Sunday, September 30, 2012

Trinity 17

Luke 14:1-11 - Trinity XVII - September 30, 2012
Christ Our Sabbath Rest

Let us pray:
Come, O Christ, and loose the chains that bind us:
Lead us forth and cast this world behind us.
With Thee, the Anointed,
Finds the soul its joy and rest appointed.  Amen.
Jesus was invited to the house of one of the leaders of the Pharisees.  It was the Sabbath, the day of rest.  Although it appeared to be a simple meal on this occasion, the Jews would often throw great feasts on the Sabbath so long as the food was prepared the day before—keep this in mind: they prepared their meal the day before.  Who, after all, would prepare anything that took more work on the Sabbath? 

Sunday, September 23, 2012

Trinity 16

Luke 7:11-17 - Trinity XVI - September 23, 2012
Jesus Encounters & Conquers Our Death

God said to Adam and Eve, “Of every tree of the garden you may freely eat; but of the tree of the knowledge of good and evil you shall not eat, for in the day that you eat of it you shall surely die.”  Death is a bad thing.  People will try to call it a part of life.  But it’s not.  It’s the end of life; and we know it.  When God created our first parents male and female, He did not create them to die.  He created them to live.  That’s why God made them male and female.  That’s why God makes us male and female.  When God joins man and woman together to be one flesh he joins them together for the express purpose that they might be fruitful and multiply, that is, that God might through their life-long union create new life.  Life is a good thing.  But, of course, sin affects what God made to be good.  And its corrupting effects are disastrous.  It’s sad to say, and it’s sadder to see, that it is within marriage where the most devastating results of sin are found. 
Just consider. 

Sunday, September 9, 2012

Trinity 14

Galatians 5:16-24 - Trinity XIV - September 9, 2012
Working Works or Bearing Fruits
The central teaching of Holy Scripture is that a sinner is justified before God by grace alone through faith in Christ.  This is to say that God forgives us our sins and declares us righteous on account of the holy life, the innocent suffering and death, and the glorious resurrection and ascension of His Son Jesus Christ our Lord.  All this God does by grace alone apart from any of our own merits or works or preparations.  We are saved from sin, death, and hell by faith alone, that is to say, when we believe that for Jesus’ sake God receives us into His favor.  This is the resounding and consistent message of the whole Bible.  St. Paul’s letter to the Galatians is perhaps the clearest of all testimonies in Scripture to this precious doctrine of justification.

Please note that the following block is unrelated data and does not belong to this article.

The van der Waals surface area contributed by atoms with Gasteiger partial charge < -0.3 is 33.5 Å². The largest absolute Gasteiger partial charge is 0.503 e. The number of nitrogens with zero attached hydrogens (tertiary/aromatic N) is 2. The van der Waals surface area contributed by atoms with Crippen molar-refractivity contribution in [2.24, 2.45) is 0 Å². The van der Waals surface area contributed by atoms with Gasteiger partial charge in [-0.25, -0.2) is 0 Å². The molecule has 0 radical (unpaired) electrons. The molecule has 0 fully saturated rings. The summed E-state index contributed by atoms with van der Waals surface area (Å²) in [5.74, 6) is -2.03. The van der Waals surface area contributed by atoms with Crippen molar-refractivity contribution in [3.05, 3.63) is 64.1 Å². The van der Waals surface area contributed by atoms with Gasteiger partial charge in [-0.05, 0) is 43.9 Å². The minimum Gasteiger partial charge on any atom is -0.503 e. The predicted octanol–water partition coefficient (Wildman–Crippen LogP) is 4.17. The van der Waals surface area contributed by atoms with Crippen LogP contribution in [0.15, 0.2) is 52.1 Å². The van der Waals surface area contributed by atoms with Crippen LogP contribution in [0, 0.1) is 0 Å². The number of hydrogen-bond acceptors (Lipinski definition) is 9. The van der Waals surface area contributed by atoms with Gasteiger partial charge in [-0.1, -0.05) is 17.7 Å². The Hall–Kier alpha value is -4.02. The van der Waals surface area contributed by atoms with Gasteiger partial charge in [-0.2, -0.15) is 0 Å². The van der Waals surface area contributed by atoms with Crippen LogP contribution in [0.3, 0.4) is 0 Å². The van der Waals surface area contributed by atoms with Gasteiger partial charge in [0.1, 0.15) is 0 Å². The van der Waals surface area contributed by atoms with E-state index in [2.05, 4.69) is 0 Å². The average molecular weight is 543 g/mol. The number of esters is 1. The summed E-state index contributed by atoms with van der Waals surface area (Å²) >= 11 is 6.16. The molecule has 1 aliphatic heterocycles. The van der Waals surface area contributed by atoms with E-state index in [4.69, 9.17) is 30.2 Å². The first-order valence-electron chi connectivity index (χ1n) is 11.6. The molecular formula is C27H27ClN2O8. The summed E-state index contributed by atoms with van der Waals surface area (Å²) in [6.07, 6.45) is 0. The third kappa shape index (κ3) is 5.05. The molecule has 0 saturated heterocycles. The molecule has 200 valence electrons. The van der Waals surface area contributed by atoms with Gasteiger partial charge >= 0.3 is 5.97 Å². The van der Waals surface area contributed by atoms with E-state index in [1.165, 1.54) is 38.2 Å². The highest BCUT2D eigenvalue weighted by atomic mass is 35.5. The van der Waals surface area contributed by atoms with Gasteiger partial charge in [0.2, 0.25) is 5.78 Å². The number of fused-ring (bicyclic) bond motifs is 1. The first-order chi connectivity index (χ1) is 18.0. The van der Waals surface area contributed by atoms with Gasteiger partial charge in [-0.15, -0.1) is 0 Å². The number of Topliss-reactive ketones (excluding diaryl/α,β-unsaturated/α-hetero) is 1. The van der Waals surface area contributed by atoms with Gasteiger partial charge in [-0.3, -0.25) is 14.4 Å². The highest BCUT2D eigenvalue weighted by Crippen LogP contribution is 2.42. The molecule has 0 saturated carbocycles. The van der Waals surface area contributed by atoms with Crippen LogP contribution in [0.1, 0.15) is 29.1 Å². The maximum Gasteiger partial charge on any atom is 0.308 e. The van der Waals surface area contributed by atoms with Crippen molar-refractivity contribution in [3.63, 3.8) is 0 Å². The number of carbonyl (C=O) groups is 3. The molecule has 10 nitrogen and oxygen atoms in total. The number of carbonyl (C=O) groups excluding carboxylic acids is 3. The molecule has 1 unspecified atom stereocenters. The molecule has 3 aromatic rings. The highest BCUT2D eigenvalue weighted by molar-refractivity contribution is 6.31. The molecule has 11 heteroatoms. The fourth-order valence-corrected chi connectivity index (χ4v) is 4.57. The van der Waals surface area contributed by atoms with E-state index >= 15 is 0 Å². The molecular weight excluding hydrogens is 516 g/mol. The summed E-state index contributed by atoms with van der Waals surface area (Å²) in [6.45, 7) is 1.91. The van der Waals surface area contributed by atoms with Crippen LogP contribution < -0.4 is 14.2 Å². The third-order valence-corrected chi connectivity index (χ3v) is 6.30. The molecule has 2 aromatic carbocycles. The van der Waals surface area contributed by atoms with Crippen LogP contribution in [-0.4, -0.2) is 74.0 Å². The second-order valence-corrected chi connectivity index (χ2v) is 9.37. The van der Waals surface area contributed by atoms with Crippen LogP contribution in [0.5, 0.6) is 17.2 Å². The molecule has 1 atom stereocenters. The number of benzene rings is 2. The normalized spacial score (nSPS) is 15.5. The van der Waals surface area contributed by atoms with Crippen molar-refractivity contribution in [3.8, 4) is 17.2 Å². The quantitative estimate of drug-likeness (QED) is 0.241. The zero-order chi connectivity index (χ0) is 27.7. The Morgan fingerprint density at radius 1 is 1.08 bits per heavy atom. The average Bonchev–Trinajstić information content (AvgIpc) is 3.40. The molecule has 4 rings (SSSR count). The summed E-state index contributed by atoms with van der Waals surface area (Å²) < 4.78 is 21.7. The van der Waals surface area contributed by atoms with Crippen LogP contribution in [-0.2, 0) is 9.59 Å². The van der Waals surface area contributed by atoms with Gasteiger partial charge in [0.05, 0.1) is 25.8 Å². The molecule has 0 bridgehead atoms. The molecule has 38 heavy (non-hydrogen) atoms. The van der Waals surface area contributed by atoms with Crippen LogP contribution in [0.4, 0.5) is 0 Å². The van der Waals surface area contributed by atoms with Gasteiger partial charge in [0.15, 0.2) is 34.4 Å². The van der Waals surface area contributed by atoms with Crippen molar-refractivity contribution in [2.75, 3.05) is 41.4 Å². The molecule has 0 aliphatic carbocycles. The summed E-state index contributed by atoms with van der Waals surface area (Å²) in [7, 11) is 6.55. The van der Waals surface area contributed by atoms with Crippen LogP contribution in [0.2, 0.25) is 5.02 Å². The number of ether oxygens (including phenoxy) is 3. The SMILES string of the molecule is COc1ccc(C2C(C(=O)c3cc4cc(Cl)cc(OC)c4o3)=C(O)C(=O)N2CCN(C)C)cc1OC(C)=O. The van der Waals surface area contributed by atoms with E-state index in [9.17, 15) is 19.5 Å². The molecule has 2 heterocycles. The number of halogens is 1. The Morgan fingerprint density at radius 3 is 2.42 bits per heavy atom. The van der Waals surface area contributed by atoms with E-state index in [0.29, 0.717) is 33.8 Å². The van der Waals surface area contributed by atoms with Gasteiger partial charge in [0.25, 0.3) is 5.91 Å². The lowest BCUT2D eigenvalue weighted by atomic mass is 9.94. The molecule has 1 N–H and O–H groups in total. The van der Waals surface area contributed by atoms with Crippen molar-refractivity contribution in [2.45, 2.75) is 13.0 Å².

The occasion for which Paul wrote what he wrote was that this doctrine was being challenged and perverted by false teachers in Galatia.  They were teaching that after people came to faith, they had to do something beyond just believing in order to perfect their righteous standing before God.  This was an error that could not be tolerated because it totally contradicted the whole Christian religion.  It denied the very definition of grace by saying that the righteousness faith received in the forgiveness of sins was not good enough.

Sunday, September 2, 2012

Trinity 13

Luke 10:21-37 - Trinity XIII - September 2, 2012
Seeing Jesus with the Eyes of Faith
The parable of the Good Samaritan is a great story.  It is impossible not to be moved by what it relates.  It’s a tale of compassion and mercy, of over-and-above service and help all coming from the least likely of characters – a social outcast.  This story puts to shame hypocrisy, self-importance, and the false pretense of holiness—all while exalting such rare and godly virtues as humility, self-sacrifice, and true kindness.  If more people were to take this lesson to heart, the world would be a better place!  It’s true. 
But Jesus did not tell this story simply in order to give us a moral lesson.